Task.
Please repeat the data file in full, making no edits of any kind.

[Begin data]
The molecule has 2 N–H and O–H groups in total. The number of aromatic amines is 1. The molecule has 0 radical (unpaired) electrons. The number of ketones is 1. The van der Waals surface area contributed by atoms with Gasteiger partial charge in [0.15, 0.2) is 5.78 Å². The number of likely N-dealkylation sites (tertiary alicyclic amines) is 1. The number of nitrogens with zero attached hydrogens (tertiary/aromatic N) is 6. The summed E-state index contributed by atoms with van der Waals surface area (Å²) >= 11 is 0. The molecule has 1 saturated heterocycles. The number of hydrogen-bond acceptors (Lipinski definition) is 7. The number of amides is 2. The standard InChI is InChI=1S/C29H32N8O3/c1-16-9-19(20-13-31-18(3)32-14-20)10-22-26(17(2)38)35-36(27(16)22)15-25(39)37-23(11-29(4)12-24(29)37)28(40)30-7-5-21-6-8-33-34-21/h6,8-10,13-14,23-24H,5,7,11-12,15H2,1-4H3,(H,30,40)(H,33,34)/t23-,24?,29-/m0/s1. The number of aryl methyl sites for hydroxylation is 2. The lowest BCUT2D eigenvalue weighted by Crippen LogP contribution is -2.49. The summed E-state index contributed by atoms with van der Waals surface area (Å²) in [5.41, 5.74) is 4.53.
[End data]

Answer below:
The molecule has 2 N–H and O–H groups in total. The number of aromatic amines is 1. The molecule has 0 radical (unpaired) electrons. The number of ketones is 1. The van der Waals surface area contributed by atoms with Gasteiger partial charge in [0.15, 0.2) is 5.78 Å². The number of likely N-dealkylation sites (tertiary alicyclic amines) is 1. The number of nitrogens with zero attached hydrogens (tertiary/aromatic N) is 6. The summed E-state index contributed by atoms with van der Waals surface area (Å²) >= 11 is 0. The molecule has 1 saturated heterocycles. The number of hydrogen-bond acceptors (Lipinski definition) is 7. The number of amides is 2. The standard InChI is InChI=1S/C29H32N8O3/c1-16-9-19(20-13-31-18(3)32-14-20)10-22-26(17(2)38)35-36(27(16)22)15-25(39)37-23(11-29(4)12-24(29)37)28(40)30-7-5-21-6-8-33-34-21/h6,8-10,13-14,23-24H,5,7,11-12,15H2,1-4H3,(H,30,40)(H,33,34)/t23-,24?,29-/m0/s1. The number of aryl methyl sites for hydroxylation is 2. The lowest BCUT2D eigenvalue weighted by Crippen LogP contribution is -2.49. The summed E-state index contributed by atoms with van der Waals surface area (Å²) in [5.41, 5.74) is 4.53.